For the past few years I have kept my eye Techland as they have been developing Dying Light. What started out as an interesting Alpha build with intriguing new mechanics for exploring the world around you soon transformed into this vast experience that takes the medium and changes it up. But now that Dying Light is available for all of us to enjoy, how does it stand against our expectations?
The story of the game is based around the character Crane. As an operative for the organisation responsible for supplying air drops to the infected city of Harran, your job is to track down a man who has some very valuable information. All you have to do is simply find him and get this information back into the hands of the right people. But doing this is harder said than done. The game does a great job of immediately showing how bad Crane is kitted out for this operation. Your air drop results in you falling and hurting yourself, showing that early on your will take a lot of damage from not so high falls. Your approached by three gang members and immediately get swamped by them, showing your inefficiency at combat. Your only way to deal with this threat is to use a gun which alerts the zombies nearby, showing your inexperience with the big threat of the game. Lastly you are helped out only to see one of your assistants killed in front of your eyes, putting the final nail in the coffin for how bad and unreliable you are. This is a fantastic set up for your character progression as your weaknesses will soon turn into strengths.
Crane’s abilities and skills are defined by three different skill trees that you can go down in any way you wish. Survival gives you more health, stamina and skills to help barter for better items from traders. Agility effects your ability to get around the city, giving you abilities that can help traverse around the hordes of zombies and even give you extra leeway when falling from great heights. Combat gives you the skills necessary to destroy anyone that’s in your way, whether that be with more durable weapons, new crafting combinations or dropkicks. These skill trees are designed really well as they are upgrading by using those select skills. More running, jumping and climbing will give you more agility points. More fighting, kicking and dominating in battle gives you more combat points and simply completing quests or helping out those around you will reward you with survival points. This also backs up with your character progression allowing you to construct Crane into your ultimate survivor.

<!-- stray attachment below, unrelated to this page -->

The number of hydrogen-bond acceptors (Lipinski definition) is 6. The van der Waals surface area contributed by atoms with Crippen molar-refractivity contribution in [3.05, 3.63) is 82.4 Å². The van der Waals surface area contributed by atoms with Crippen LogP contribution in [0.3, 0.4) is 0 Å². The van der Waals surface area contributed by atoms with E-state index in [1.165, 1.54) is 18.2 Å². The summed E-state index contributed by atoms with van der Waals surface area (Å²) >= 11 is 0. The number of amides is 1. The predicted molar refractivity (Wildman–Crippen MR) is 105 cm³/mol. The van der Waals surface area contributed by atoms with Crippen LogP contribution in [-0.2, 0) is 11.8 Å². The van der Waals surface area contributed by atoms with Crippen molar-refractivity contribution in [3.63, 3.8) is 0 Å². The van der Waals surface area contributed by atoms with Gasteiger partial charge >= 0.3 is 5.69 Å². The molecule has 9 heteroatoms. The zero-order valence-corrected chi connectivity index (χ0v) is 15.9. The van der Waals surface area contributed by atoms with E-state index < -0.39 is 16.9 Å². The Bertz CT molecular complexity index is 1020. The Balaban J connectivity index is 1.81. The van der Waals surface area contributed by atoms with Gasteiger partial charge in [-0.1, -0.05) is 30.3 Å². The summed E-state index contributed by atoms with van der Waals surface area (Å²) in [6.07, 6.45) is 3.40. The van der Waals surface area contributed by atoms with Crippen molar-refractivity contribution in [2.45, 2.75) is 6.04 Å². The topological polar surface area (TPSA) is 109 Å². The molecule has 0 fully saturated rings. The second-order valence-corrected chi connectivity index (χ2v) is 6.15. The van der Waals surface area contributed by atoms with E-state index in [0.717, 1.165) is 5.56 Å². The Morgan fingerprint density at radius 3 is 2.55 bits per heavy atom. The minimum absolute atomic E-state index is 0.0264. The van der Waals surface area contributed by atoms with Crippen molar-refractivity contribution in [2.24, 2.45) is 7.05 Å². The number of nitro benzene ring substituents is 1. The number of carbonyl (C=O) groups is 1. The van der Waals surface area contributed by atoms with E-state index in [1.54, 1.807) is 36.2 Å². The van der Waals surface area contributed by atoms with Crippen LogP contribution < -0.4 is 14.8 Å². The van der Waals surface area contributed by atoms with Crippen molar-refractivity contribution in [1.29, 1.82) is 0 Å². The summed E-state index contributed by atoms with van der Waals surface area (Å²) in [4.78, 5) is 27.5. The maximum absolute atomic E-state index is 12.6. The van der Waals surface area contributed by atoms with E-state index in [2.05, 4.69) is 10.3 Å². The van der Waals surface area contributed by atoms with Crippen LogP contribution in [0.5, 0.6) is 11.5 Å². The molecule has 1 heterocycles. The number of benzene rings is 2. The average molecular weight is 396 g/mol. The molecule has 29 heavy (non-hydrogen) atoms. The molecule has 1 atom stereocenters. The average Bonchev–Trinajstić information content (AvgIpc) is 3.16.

Battling badass or Free Running expert. Which route would you go down?
Moving around the world is one of the most fun experiences I have had of late. Parkour has been tried before in games such as Mirror’s Edge and showed that games can take this form of movement and turn it into something really interesting. Now in Dying Light, parkour plays not just a major role in traversal but also in combat. A simple button press whilst running around and jumping will allow you to climb and leap to anywhere you can potentially get to. It is a little bit awkward early on as your need to learn how to aim the camera in order to climb certain obstacles and even then, see what you can and can’t climb. But this is relatively easy to get used to, especially with the controls feeling very solid. Having combat based around precise presses or holds in order to pull off maximum damage and using the momentum of your opponents to push them into environmental hazards helps make the control set up feel natural and less stressful on your hands.